How can a new medical school to pull things through amidst the challenges of the current times and advances in technology and science? How updated can a physician be when prevailing best practices should be based on evidences? How innovative can a medical educator be, when a key development in medical education is a shift towards outcome based education?

This narrative starts about the man who started it all. It also tells us about the intricacies of setting up the Doctor of Medicine program. It allows us to have a peek inside the heart of the people involved in the infancy stage of the program. The story about their commitment is worth emulating. Their brilliant innovations in teaching – learning strategies can’t be discounted.

In less than two years of existence, we have realized how enormous the job is. To such a degree, we are thankful and honored to be given the chance to shape minds and touch the future.

Our altruistic President and Founder, Atty. Augusto W. Go, never stops in his pursuit for giving people access to good quality education. The University of Cebu College of Medicine Foundation, Inc. or UC School of Medicine (UCSM), as it is often called, came into being because he felt the need for the country to have more doctors. Thus began his quest of making medical education accessible to all people.

The man is known for the academic institution built in 1964, University of Cebu, which educates a spectrum of students in Cebu City and Mandaue City with its four campuses. In all of these, his interests and passion remains the same, that of democratizing quality education. The medical school is not an exception. It is made accessible by competitive school fees and varying scholarships. The school was established in synergy with the new hospital– UC Medical Center.

The process of looking for the right people to take charge of the day to day activities of the school was not a minute matter. Even before the college got its permit, a team of reputable physicians who were also academicians was formed to look into the specifications of the Doctor of Medicine program. Both the administration and my distinguished team of pioneer faculty members left no stone unturned in every effort to make the academic program appropriate to meet the local and global needs.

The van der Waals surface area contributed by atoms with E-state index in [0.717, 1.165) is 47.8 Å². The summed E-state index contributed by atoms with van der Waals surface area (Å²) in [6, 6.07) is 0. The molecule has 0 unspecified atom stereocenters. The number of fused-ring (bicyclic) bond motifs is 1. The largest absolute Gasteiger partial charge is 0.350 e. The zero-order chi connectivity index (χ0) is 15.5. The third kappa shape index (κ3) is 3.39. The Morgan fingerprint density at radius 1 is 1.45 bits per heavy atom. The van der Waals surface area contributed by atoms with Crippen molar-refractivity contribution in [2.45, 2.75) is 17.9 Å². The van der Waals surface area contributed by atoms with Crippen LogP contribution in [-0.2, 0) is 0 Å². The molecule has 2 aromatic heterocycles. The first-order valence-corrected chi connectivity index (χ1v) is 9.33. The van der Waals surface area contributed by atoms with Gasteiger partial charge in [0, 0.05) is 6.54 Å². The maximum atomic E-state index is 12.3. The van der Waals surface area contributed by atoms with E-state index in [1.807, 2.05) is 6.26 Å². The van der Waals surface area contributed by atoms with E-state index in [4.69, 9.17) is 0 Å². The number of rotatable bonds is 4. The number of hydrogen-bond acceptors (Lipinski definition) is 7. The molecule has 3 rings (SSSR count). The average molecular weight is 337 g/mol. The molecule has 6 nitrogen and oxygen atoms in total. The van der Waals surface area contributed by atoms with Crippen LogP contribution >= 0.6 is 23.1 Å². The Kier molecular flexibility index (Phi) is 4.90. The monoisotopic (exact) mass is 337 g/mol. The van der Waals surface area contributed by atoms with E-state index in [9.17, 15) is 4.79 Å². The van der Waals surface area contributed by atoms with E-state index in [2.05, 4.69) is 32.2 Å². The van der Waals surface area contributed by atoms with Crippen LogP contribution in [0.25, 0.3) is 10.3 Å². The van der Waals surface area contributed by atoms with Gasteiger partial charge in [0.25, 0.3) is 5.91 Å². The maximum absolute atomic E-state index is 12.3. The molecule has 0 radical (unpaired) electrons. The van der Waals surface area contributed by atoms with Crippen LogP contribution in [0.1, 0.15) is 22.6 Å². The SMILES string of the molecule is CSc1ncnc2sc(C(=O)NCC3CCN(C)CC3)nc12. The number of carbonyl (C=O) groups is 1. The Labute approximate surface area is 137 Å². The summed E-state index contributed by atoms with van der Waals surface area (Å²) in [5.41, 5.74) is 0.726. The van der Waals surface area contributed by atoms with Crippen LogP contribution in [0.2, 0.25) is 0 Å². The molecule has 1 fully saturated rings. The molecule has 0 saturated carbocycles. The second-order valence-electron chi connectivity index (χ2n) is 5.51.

My team prepared the curriculum in terms of its design, content and delivery. The related required resources were taken into consideration. Among them were the organizational structure of the academe that will articulate the curricular design and efficiently implement the prescribed competencies of the school. That include searching for department chairpersons, faculty members in both basic and clinical medical sciences and clerkship directors as well.

We worked on the standards of the instruction. The groundwork and framework of the curriculum were laid. For all intents and purposes, the curriculum was crafted with the vision and the mission of the institution in mind.

As for its physical resource, the eighth and ninth floors of UC Banilad campus were converted into classrooms and facilities for the new College of Medicine. All the other physical requirements were taken into consideration in making the infrastructure. It was made sure that facilities such as the medical library, medical education unit, clinical skills laboratory and all the other laboratories for Gross Anatomy, Histology, Microbiology and Parasitology, Pathology, Biochemistry, Physiology and Pharmacology were all there working and available for use by the medical students. Two amphitheaters were purposely constructed for big group lectures. Several small rooms for small group learning were made available.

Last December 19, 2014, CHED gave UNIVERSITY OF CEBU COLLEGE OF MEDICINE FOUNDATION INC. the permit to operate. Guided with its vision “to become a leading medical academic institution that transforms lives and provides society with medical professionals who are driven to excel and serve”, it opened its doors to the pioneer batch of students on June 22, 2015, at UC Banilad Campus. Most of the students came from the Visayas and the Mindanao areas.

The curriculum is subject based with a hybrid type of teaching methodology. In this collaborative learning environment there is an integration of student-centered and educator-guided learning approach. Students and teachers work together in active and experiential learning. Active learning strategy becomes the core of the curricular delivery.

Each student has a personal mentor who serves many roles. The mentors provide a truly holistic student-centered support that focuses on personal and professional development. They accompany the students in their journey from a becoming a learner to a healer.

The curriculum is structured in four levels. After graduation, the graduates take a one-year internship in accredited teaching hospitals prior to taking the licensure exam.

Year level 1 and 2 comprise the foundation of the educational program which presents basic medical science information in a clinically and community relevant context. In addition to basic medical sciences, there are clinical science subjects added in Year level 2. Year level 3 continues with more clinical specialty courses in tandem with pre clerkship program where students participate in supervised patient care while rotating through various medical specialties. Year level 4 allows our clinical clerks in the clinical clerkship program to go on full time clinical activities during their rotation to different departments. Students graduate at the end of 4th year. In this set up, students and teachers work together and collaborate with each other.